Fertility awareness is one way to track when ovulation occurs. This method includes observing the changes in cervical mucus and using a basal thermometer. Cervical fluid will look like a wet, slippery substance that resembles egg whites just before and during ovulation. A basal thermometer helps track body temperature, which spikes after ovulation.
Another way to track ovulation is by using ovulation kits and fertility monitors. Tracking ovulation can help a woman get a better idea of when pregnancy can and cannot occur during her monthly cycle. Once ovulation has occurred, there is nothing you can do to increase your chances of pregnancy until your window of ovulation the following month. Your next step is to begin watching for early pregnancy symptoms.
Use and/or print an ovulation calendar to better understand your menstrual cycle and ovulation.
From the Menstrual Period to Ovulation (the details you may not know!)
When your menstrual cycle begins, your estrogen levels are low. Your hypothalamus, which is in charge of maintaining your hormone levels, sends a message to your pituitary gland, which then releases the follicle stimulating hormone (FSH).
FSH triggers a few of your follicles to develop mature eggs. One of the follicles will become dominant and will release a mature egg, while the others will disintegrate. As the follicles mature, they send out another hormone called estrogen. An increase in estrogen tells the hypothalamus and pituitary gland that there is a mature egg.
The luteinizing hormone (LH) is then released, also known as your LH surge. The LH surge causes the egg to burst through the ovary wall within 24-36 hours. The egg will then begin its journey down the fallopian tube where it will be available for fertilization.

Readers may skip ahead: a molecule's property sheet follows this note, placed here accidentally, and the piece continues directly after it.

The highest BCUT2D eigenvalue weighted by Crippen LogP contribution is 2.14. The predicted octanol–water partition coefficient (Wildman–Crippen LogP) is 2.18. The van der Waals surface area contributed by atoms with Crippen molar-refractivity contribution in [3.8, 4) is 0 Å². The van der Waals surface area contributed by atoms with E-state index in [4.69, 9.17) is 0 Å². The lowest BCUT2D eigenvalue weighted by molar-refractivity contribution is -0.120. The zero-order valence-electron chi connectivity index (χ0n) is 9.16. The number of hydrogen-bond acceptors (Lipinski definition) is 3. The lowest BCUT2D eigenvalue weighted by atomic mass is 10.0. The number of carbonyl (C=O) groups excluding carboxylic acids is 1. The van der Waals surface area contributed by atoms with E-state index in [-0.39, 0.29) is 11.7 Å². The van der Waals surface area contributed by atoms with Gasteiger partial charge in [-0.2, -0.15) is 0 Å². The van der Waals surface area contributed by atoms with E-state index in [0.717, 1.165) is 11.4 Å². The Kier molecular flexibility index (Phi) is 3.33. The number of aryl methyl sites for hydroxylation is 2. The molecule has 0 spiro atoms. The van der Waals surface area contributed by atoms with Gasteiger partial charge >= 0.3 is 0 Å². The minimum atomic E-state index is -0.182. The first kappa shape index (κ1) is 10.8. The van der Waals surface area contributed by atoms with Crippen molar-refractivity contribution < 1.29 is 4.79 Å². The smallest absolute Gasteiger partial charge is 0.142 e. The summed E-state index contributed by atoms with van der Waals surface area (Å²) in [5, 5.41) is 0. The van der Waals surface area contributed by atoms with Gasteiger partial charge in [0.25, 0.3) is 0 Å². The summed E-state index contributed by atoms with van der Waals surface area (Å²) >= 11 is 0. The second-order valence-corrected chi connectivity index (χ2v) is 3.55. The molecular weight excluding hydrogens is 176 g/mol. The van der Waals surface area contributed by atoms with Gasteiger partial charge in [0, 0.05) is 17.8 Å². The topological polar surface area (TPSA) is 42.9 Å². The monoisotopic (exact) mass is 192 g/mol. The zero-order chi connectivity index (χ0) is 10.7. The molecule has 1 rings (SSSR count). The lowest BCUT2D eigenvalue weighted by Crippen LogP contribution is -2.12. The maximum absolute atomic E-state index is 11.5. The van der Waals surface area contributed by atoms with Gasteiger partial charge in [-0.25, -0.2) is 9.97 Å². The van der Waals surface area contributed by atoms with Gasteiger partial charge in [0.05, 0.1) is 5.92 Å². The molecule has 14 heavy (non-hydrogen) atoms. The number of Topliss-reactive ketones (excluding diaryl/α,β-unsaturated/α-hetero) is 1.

The follicle from which the egg was released is called the corpus luteum, and it releases progesterone to help thicken and prepare the uterine lining for implantation. The corpus luteum produces progesterone for about 12-16 days (the luteal phase of your cycle.) If an egg is fertilized, the corpus luteum will continue to produce progesterone for a developing pregnancy until the placenta takes over. If fertilization does not occur, the egg will dissolve after 24 hours.
At this time your hormone levels will decrease, and your uterine lining will begin to shed about 12-16 days after ovulation. This is called menstruation, which brings us back to day 1 of your cycle. The journey then begins all over again.
Ovulation is one of the most important processes a woman should understand about her body as it is the determining factor in both getting pregnant and preventing pregnancy. Nonetheless, it can be somewhat difficult to understand. Click here for answers to frequently asked questions about ovulation.
If you still have further questions regarding ovulation, we encourage you to either talk with your health care provider, or contact the American Pregnancy Association for more information. Being informed about how your body works can help you feel more in charge of your health.
Last Updated: 08/2015
Compiled from the following source:
Weschler, T. (2002). Taking charge of your fertility (Rev. ed.). New York, NY: HarperCollins Publishers Inc.